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Wincanton Mourns the Passing of Author Sir Terry Pratchett

Tuesday 24 March 2015, 16:03
By John Smith

The Discworld Emporium, Wincanton High Street

On Thursday 12th March the media announced the passing of author Sir Terry Pratchett. Although Terry didn’t live in Wincanton, he most certainly impacted the town in an amazing way.

Every year The Discworld Emporium stages two weekends, dedicated to Terry and his books, bringing hundreds and hundreds of Terry’s fans from all over the country (and world) to Wincanton, for fun and games.

Wincanton becomes a virtual Discworld for the weekend with the many fans wandering around town in amazing, and sometimes outlandish Discworld costumes. The town buzzes, with the local hospitality businesses worked off their feet.

Terry leaves Wincanton a great legacy that will never be forgotten. He will live forever in the minds and hearts of his fans all over the world, but particularly here in Wincanton, being the only town in the universe twinned with the fictional city of Ankh Morpork. Families today will be able to pass down stories to their children about Terry, his books and the famous Discworld Weekends in Wincanton.

Maybe someday people will ask about some of the street names in Wincanton, and why they were given those names. After all Peach Pie Street is a perfectly normal street name isn’t it?

On the news of Terry’s passing Bernard Pearson and the team at The Discworld Emporium released the following statement to the press:

On the passing of our friend, Terry Pratchett

Terry Pratchetts iconic hatToday our deepest sympathy is with Lyn and Rhianna Pratchett and also with Terry’s amanuensis and friend Rob Wilkins.

I once said to Terry ‘There are no pockets in a shroud’. We had been talking about him buying a new car and I said he could afford a Rolls-Royce if he wanted to but he was never a man for ostentation and thought he might look at a Jag. ‘Anyway’, he replied ‘it depends who your tailor is, I’m having bloody great big ones in mine.’

I’m writing this because right now I could find out if that were true.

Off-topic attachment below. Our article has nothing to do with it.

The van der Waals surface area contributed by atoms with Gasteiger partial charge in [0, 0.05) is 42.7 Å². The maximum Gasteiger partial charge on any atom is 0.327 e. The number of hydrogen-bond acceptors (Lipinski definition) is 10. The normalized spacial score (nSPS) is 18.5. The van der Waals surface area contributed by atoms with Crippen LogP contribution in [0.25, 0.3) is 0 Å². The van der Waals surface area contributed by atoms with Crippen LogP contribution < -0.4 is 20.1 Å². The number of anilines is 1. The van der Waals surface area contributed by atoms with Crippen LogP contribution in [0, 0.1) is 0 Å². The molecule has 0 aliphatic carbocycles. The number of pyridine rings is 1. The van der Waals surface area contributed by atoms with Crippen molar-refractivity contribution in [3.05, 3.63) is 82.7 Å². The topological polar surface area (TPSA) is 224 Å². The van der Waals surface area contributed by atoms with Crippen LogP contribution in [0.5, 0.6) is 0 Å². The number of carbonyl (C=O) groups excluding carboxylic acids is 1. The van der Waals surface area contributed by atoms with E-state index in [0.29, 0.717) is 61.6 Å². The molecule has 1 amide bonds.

I have known Terry since 1990 when we met in a bar in Covent Garden to discuss the idea of me creating small sculptures from the characters in his books. We found common ground in his days as a journalist and my days as a policeman and we became friends.

Over the years we spent a lot of time together, not just at the many gatherings at the Discworld Emporium in Wincanton and at conventions all over the world, but also for family celebrations at Christmas or New Year, birthdays and wedding anniversaries, lunch at the pub or bacon sandwiches round our dining room table. Every occasion enlivened by his quickness of mind, his encyclopaedic knowledge and most of all by his humour.

He was not always easy to be with; he didn’t suffer fools gladly and with his command of the English language a blast from him was something that this ‘silly old fool’ certainly would remember for quite a while. I have been bollocked by the best in my time but dear old Terry was in a class of his own.

Terry was in a class of his own in so many ways; other people will write about his wisdom and his skills as an author. I remember his kindness to his fans. No letters went unanswered and every person in a bookshop signing queue got his full attention even if he and they had been there for many hours.

He enjoyed spending time with his readers - he would say they worked hard to earn the money to buy his books and therefore he owed them. He also genuinely enjoyed their company.

We were privileged to co-author or as he put it ‘aid and abet’ him in one or two books. It was a revelation the way he could sprinkle stardust on a sentence and make it shine or take the germ of an idea, hold it up to the light, and within minutes polish it into something original, clever and very funny. We shall miss his many phone calls requesting information about police procedure, and latterly the location of a particular town, or the landscape of a train journey.

We shall miss him.

Bernard Pearson, on behalf of all at the Emporium.

A Just Giving page in aid of the Research Institute to the Care of Older People (RICE) has been set up in Terry's memory. Please consider donating to this wonderful charity via


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